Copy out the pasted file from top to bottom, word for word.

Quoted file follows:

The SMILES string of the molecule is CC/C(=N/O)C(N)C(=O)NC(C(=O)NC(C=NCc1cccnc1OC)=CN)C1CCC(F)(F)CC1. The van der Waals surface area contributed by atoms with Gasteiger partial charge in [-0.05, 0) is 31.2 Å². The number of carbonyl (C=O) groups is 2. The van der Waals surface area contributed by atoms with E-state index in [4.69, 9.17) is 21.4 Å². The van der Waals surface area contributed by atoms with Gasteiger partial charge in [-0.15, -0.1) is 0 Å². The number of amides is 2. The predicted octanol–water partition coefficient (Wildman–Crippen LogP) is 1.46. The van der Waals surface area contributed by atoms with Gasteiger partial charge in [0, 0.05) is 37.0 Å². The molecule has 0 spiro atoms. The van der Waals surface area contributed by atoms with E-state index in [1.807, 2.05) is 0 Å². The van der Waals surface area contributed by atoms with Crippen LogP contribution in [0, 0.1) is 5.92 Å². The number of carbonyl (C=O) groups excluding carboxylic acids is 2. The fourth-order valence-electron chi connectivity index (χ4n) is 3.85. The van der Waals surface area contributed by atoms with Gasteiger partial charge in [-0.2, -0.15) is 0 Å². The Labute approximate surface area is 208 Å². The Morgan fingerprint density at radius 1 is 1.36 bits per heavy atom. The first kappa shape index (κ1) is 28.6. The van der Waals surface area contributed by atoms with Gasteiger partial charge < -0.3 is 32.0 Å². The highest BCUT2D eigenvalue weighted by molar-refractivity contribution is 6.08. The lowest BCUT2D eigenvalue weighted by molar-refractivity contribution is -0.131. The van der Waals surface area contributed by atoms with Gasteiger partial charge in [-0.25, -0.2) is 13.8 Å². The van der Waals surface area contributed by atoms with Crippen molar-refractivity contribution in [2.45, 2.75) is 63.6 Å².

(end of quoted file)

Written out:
The SMILES string of the molecule is CC/C(=N/O)C(N)C(=O)NC(C(=O)NC(C=NCc1cccnc1OC)=CN)C1CCC(F)(F)CC1. The van der Waals surface area contributed by atoms with Gasteiger partial charge in [-0.05, 0) is 31.2 Å². The number of carbonyl (C=O) groups is 2. The van der Waals surface area contributed by atoms with E-state index in [4.69, 9.17) is 21.4 Å². The van der Waals surface area contributed by atoms with Gasteiger partial charge in [-0.15, -0.1) is 0 Å². The number of amides is 2. The predicted octanol–water partition coefficient (Wildman–Crippen LogP) is 1.46. The van der Waals surface area contributed by atoms with Gasteiger partial charge in [0, 0.05) is 37.0 Å². The molecule has 0 spiro atoms. The van der Waals surface area contributed by atoms with E-state index in [1.807, 2.05) is 0 Å². The van der Waals surface area contributed by atoms with Crippen LogP contribution in [0, 0.1) is 5.92 Å². The number of carbonyl (C=O) groups excluding carboxylic acids is 2. The fourth-order valence-electron chi connectivity index (χ4n) is 3.85. The van der Waals surface area contributed by atoms with Gasteiger partial charge in [-0.2, -0.15) is 0 Å². The Labute approximate surface area is 208 Å². The Morgan fingerprint density at radius 1 is 1.36 bits per heavy atom. The first kappa shape index (κ1) is 28.6. The van der Waals surface area contributed by atoms with Gasteiger partial charge < -0.3 is 32.0 Å². The highest BCUT2D eigenvalue weighted by molar-refractivity contribution is 6.08. The lowest BCUT2D eigenvalue weighted by molar-refractivity contribution is -0.131. The van der Waals surface area contributed by atoms with Gasteiger partial charge in [-0.25, -0.2) is 13.8 Å². The van der Waals surface area contributed by atoms with Crippen molar-refractivity contribution in [2.45, 2.75) is 63.6 Å².